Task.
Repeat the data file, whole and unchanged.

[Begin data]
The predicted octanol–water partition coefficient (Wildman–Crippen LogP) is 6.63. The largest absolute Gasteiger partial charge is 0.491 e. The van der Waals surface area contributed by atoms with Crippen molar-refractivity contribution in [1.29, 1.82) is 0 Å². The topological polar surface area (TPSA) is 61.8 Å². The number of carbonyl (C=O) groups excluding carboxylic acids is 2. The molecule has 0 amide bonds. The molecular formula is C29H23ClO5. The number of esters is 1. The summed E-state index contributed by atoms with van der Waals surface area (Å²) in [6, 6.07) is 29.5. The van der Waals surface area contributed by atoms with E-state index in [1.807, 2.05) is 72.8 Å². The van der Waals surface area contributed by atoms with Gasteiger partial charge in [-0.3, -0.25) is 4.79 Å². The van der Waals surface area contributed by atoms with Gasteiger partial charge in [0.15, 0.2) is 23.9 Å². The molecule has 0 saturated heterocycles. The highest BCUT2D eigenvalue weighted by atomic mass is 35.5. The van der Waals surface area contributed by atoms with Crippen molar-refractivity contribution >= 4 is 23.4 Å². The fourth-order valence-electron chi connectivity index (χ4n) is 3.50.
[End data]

The predicted octanol–water partition coefficient (Wildman–Crippen LogP) is 6.63. The largest absolute Gasteiger partial charge is 0.491 e. The van der Waals surface area contributed by atoms with Crippen molar-refractivity contribution in [1.29, 1.82) is 0 Å². The topological polar surface area (TPSA) is 61.8 Å². The number of carbonyl (C=O) groups excluding carboxylic acids is 2. The molecule has 0 amide bonds. The molecular formula is C29H23ClO5. The number of esters is 1. The summed E-state index contributed by atoms with van der Waals surface area (Å²) in [6, 6.07) is 29.5. The van der Waals surface area contributed by atoms with E-state index in [1.807, 2.05) is 72.8 Å². The van der Waals surface area contributed by atoms with Gasteiger partial charge in [-0.3, -0.25) is 4.79 Å². The van der Waals surface area contributed by atoms with Gasteiger partial charge in [0.15, 0.2) is 23.9 Å². The molecule has 0 saturated heterocycles. The highest BCUT2D eigenvalue weighted by atomic mass is 35.5. The van der Waals surface area contributed by atoms with Crippen molar-refractivity contribution >= 4 is 23.4 Å². The fourth-order valence-electron chi connectivity index (χ4n) is 3.50.